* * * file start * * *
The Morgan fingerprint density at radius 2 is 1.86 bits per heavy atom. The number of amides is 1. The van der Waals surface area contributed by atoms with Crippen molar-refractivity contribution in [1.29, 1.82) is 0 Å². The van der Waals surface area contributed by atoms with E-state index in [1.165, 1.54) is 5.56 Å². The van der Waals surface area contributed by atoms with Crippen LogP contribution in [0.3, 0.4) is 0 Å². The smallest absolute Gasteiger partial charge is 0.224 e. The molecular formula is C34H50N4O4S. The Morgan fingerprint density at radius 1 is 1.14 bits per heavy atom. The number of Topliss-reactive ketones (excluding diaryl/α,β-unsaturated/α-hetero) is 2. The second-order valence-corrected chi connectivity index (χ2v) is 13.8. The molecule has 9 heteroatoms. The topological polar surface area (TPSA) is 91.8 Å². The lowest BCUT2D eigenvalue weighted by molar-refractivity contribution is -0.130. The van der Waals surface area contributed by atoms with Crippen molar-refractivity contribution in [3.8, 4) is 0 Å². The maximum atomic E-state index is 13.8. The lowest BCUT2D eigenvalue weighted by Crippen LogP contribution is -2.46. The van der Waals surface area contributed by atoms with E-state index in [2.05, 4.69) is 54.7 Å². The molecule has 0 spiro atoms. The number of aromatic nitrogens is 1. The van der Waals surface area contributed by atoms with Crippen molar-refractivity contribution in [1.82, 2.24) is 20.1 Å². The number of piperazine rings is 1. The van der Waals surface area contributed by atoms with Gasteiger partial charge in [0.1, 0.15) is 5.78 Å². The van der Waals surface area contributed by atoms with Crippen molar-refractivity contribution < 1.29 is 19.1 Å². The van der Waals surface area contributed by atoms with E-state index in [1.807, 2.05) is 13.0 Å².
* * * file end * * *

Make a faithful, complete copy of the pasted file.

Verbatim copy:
The Morgan fingerprint density at radius 2 is 1.86 bits per heavy atom. The number of amides is 1. The van der Waals surface area contributed by atoms with Crippen molar-refractivity contribution in [1.29, 1.82) is 0 Å². The van der Waals surface area contributed by atoms with E-state index in [1.165, 1.54) is 5.56 Å². The van der Waals surface area contributed by atoms with Crippen LogP contribution in [0.3, 0.4) is 0 Å². The smallest absolute Gasteiger partial charge is 0.224 e. The molecular formula is C34H50N4O4S. The Morgan fingerprint density at radius 1 is 1.14 bits per heavy atom. The number of Topliss-reactive ketones (excluding diaryl/α,β-unsaturated/α-hetero) is 2. The second-order valence-corrected chi connectivity index (χ2v) is 13.8. The molecule has 9 heteroatoms. The topological polar surface area (TPSA) is 91.8 Å². The lowest BCUT2D eigenvalue weighted by molar-refractivity contribution is -0.130. The van der Waals surface area contributed by atoms with Crippen molar-refractivity contribution in [3.8, 4) is 0 Å². The maximum atomic E-state index is 13.8. The lowest BCUT2D eigenvalue weighted by Crippen LogP contribution is -2.46. The van der Waals surface area contributed by atoms with E-state index in [2.05, 4.69) is 54.7 Å². The molecule has 0 spiro atoms. The number of aromatic nitrogens is 1. The van der Waals surface area contributed by atoms with Crippen molar-refractivity contribution in [1.82, 2.24) is 20.1 Å². The number of piperazine rings is 1. The van der Waals surface area contributed by atoms with Gasteiger partial charge in [0.1, 0.15) is 5.78 Å². The van der Waals surface area contributed by atoms with Crippen molar-refractivity contribution < 1.29 is 19.1 Å². The van der Waals surface area contributed by atoms with E-state index in [1.807, 2.05) is 13.0 Å².